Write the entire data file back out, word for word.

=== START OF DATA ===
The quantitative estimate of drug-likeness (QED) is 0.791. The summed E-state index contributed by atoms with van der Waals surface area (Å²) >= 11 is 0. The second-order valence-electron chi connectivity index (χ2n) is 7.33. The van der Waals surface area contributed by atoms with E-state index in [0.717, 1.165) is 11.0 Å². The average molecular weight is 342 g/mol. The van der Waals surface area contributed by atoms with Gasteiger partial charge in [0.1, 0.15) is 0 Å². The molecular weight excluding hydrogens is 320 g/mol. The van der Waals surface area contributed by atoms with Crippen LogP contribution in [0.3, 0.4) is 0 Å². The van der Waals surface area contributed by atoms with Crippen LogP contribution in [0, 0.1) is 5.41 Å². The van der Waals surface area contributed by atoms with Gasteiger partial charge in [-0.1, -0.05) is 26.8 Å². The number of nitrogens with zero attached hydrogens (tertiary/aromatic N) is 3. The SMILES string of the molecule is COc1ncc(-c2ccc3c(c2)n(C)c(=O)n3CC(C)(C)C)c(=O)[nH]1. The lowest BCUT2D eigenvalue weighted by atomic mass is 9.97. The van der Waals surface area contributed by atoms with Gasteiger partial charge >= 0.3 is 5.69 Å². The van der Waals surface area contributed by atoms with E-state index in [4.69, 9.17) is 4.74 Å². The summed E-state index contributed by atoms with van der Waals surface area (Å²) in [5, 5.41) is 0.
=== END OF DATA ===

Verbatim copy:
The quantitative estimate of drug-likeness (QED) is 0.791. The summed E-state index contributed by atoms with van der Waals surface area (Å²) >= 11 is 0. The second-order valence-electron chi connectivity index (χ2n) is 7.33. The van der Waals surface area contributed by atoms with E-state index in [0.717, 1.165) is 11.0 Å². The average molecular weight is 342 g/mol. The van der Waals surface area contributed by atoms with Gasteiger partial charge in [0.1, 0.15) is 0 Å². The molecular weight excluding hydrogens is 320 g/mol. The van der Waals surface area contributed by atoms with Crippen LogP contribution in [0.3, 0.4) is 0 Å². The van der Waals surface area contributed by atoms with Crippen LogP contribution in [0, 0.1) is 5.41 Å². The van der Waals surface area contributed by atoms with Gasteiger partial charge in [-0.1, -0.05) is 26.8 Å². The number of nitrogens with zero attached hydrogens (tertiary/aromatic N) is 3. The SMILES string of the molecule is COc1ncc(-c2ccc3c(c2)n(C)c(=O)n3CC(C)(C)C)c(=O)[nH]1. The lowest BCUT2D eigenvalue weighted by atomic mass is 9.97. The van der Waals surface area contributed by atoms with Gasteiger partial charge >= 0.3 is 5.69 Å². The van der Waals surface area contributed by atoms with E-state index in [4.69, 9.17) is 4.74 Å². The summed E-state index contributed by atoms with van der Waals surface area (Å²) in [5, 5.41) is 0.